After consulting our GP we took Marthe off all cows' milk products, replacing them with goat and ewe milk, for a period of three months. The result was immediate: for the first time in her life her skin was completely clear of eczema, her snoring disappeared, the constant round of colds and runny noses stopped and the glue ear has yet to return.

I have since discovered that as babies, both my sister and I had a sensitivity to cows' milk. We both grew out of it and I fully expect my daughters to outgrow it.

Is it because most babies grow out of colic, that proper research into its causes does not seem to be taking place? Or is it a question of funding - since using questionnaires after the event is cheaper than active intervention in the mother's diet?

For us, the misery of colic has been solved thanks to an enlightened health visitor and a sympathetic GP. It won't be the answer for everyone, but for my daughter it has been a simple and effective solution. Without it, I dread to think what the first months of Madeleine's life may have been like for her - and her family.

Suggested Topics
Super BowlAfter Katy Perry madness it's back to The Independent's live coverage of Super Bowl 49!
See what Twitter had to say about the first half of the Super Bowl
Have you tried new the Independent Digital Edition apps?
Life and Style
ebookNow available in paperback
ebookPart of The Independent’s new eBook series The Great Composers
Latest stories from i100
Have you tried new the Independent Digital Edition apps?
Independent Dating

By clicking 'Search' you
are agreeing to our
Terms of Use.

ES Rentals

    iJobs Job Widget
    iJobs General

    Tradewind Recruitment: PMLD Teacher

    Negotiable: Tradewind Recruitment: PMLD Teacher A specialist primary school i...

    Recruitment Genius: Online Media Sales Trainee

    £15000 - £30000 per annum: Recruitment Genius: Now our rapidly expanding and A...

    Recruitment Genius: Public House Manager / Management Couples

    £15000 - £20000 per annum: Recruitment Genius: Are you passionate about great ...

    Recruitment Genius: Production Planner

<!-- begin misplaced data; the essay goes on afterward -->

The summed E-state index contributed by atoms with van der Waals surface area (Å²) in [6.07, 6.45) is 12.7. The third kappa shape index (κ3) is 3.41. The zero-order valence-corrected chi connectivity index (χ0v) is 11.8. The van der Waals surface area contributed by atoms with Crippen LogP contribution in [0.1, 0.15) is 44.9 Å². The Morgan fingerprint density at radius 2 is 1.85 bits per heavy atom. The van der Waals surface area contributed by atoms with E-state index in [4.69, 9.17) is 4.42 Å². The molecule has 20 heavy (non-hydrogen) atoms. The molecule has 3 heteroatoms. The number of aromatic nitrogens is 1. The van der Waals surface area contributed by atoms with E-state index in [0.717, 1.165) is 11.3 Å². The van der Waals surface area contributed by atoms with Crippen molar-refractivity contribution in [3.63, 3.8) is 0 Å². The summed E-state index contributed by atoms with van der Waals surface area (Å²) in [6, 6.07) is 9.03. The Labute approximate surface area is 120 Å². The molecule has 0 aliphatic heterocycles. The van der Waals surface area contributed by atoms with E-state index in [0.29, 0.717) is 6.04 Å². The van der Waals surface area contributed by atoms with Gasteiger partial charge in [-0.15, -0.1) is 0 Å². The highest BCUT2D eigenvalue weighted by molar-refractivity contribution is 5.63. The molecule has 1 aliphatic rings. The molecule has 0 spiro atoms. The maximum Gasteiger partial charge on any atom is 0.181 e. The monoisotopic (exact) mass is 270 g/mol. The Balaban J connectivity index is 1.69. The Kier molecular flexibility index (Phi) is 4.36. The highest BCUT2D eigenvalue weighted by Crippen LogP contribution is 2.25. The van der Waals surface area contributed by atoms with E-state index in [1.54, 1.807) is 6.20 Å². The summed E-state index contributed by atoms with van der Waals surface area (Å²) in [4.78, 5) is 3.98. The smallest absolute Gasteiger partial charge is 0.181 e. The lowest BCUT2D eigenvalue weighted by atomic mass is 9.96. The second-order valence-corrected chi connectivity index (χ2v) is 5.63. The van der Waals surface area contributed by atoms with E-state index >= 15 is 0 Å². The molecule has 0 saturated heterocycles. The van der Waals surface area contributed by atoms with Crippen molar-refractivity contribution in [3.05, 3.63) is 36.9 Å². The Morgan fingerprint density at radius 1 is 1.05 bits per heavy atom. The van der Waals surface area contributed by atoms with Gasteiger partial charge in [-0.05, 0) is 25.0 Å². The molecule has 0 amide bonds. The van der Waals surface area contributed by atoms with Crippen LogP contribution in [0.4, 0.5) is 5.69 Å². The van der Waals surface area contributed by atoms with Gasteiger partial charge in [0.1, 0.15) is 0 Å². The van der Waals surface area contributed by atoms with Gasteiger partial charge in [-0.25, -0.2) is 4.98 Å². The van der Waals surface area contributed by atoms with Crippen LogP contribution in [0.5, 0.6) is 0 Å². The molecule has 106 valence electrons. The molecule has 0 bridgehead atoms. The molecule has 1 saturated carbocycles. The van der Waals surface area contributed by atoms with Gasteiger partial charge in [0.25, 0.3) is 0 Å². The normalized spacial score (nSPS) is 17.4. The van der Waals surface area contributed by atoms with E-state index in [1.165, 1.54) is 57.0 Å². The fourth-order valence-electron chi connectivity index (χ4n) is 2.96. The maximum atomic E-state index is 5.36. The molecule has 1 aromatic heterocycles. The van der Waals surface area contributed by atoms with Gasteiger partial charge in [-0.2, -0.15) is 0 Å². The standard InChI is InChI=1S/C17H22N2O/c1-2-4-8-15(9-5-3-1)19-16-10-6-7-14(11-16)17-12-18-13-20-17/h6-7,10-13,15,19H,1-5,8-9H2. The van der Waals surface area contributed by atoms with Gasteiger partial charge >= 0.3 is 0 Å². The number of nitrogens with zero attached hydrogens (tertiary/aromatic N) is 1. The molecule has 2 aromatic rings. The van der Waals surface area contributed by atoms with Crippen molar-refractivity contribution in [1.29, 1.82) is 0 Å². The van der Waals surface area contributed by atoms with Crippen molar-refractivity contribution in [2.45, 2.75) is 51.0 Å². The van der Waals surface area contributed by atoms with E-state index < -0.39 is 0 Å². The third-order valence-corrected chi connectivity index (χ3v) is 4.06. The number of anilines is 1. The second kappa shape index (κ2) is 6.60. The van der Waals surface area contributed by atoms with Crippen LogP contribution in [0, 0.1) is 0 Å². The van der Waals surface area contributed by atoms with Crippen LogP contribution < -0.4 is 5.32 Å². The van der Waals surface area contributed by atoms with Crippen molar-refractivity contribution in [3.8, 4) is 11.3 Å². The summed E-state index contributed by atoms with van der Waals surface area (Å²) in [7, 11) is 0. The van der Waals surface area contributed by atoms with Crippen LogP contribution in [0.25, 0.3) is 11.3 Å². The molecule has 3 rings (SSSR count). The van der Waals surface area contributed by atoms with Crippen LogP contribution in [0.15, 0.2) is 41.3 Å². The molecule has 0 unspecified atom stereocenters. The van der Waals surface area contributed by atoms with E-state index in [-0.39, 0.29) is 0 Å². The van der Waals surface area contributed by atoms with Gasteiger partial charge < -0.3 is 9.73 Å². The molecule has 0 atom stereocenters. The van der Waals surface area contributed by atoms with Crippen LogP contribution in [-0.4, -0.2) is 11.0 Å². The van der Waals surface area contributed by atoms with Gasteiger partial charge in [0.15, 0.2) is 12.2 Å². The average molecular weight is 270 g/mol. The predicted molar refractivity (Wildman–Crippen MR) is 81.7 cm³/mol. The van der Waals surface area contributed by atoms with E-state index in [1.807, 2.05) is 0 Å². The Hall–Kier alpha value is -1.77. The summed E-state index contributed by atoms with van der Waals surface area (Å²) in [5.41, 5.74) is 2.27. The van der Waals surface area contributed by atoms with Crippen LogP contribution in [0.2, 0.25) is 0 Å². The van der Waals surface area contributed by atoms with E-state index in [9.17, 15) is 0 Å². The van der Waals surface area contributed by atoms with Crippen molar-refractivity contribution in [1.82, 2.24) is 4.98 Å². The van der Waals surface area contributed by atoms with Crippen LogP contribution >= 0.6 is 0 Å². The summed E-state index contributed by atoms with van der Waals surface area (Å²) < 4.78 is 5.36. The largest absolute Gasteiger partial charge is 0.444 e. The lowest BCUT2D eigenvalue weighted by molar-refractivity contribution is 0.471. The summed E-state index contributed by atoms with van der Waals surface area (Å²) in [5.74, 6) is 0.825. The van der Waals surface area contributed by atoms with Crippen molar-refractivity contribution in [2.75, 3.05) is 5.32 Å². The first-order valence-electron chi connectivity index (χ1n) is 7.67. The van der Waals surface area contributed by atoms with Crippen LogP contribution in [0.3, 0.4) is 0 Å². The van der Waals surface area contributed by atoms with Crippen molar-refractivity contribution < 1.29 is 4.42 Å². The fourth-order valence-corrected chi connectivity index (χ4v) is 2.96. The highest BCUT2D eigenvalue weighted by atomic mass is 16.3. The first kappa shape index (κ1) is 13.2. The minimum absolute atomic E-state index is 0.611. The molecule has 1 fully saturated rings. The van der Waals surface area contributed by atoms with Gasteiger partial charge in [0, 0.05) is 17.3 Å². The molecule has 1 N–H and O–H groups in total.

£20000 - £30000 per annum: Recruitment Genius: This fast growing reinforcing s...

    Day In a Page

    The super-rich now live in their own Elysium - they breathe better air, and eat better food, when they're not making beans on toast for their kids

    The super-rich now live in their own Elysium

    They breathe better air, eat better food, take better medicine
    A generation of dropouts failed by colleges

    Dropout generation failed by colleges

    £800m a year wasted on students who quit courses before they graduate
    Entering civilian life 'can be like going into the jungle' for returning soldiers

    Homeless Veterans appeal

    Entering civilian life can be like going into the jungle
    Sam Taylor-Johnson: Woman on top

    Sam Taylor-Johnson: Woman on top

    Fifty Shades of Grey director on bringing the hit to the screen
    As in 1942, Germany must show restraint over Greece

    As in 1942, Germany must show restraint over Greece

    Mussolini tried to warn his ally of the danger of bringing the country to its knees. So should we, says Patrick Cockburn
    Britain's widening poverty gap should be causing outrage at the start of the election campaign

    The short stroll that should be our walk of shame

    Courting the global elite has failed to benefit Britain, as the vast disparity in wealth on display in the capital shows
    Homeless Veterans appeal: The rise of the working poor: when having a job cannot prevent poverty

    Homeless Veterans appeal

    The rise of the working poor: when having a job cannot prevent poverty
    Prince Charles the saviour of the nation? A new book highlights concerns about how political he will be when he eventually becomes king

    Prince Charles the saviour of the nation?

    A new book highlights concerns about how political he will be when he eventually becomes king
    How books can defeat Isis: Patrick Cockburn was able to update his agenda-setting 'The Rise of Islamic State' while under attack in Baghdad

    How books can defeat Isis

    Patrick Cockburn was able to update his agenda-setting 'The Rise of Islamic State' while under attack in Baghdad
    Judith Hackitt: The myths of elf 'n' safety

    Judith Hackitt: The myths of elf 'n' safety

    She may be in charge of minimising our risks of injury, but the chair of the Health and Safety Executive still wants children to be able to hurt themselves
    The open loathing between Barack Obama and Benjamin Netanyahu just got worse

    The open loathing between Obama and Netanyahu just got worse

    The Israeli PM's relationship with the Obama has always been chilly, but going over the President's head on Iran will do him no favours, says Rupert Cornwell
    French chefs get 'le huff' as nation slips down global cuisine rankings

    French chefs get 'le huff' as nation slips down global cuisine rankings

    Fury at British best restaurants survey sees French magazine produce a rival list
    Star choreographer Matthew Bourne gives young carers a chance to perform at Sadler's Wells

    Young carers to make dance debut

    What happened when superstar choreographer Matthew Bourne encouraged 27 teenage carers to think about themselves for once?
    Design Council's 70th anniversary: Four of the most intriguing prototypes from Ones to Watch

    Design Council's 70th anniversary

    Four of the most intriguing prototypes from Ones to Watch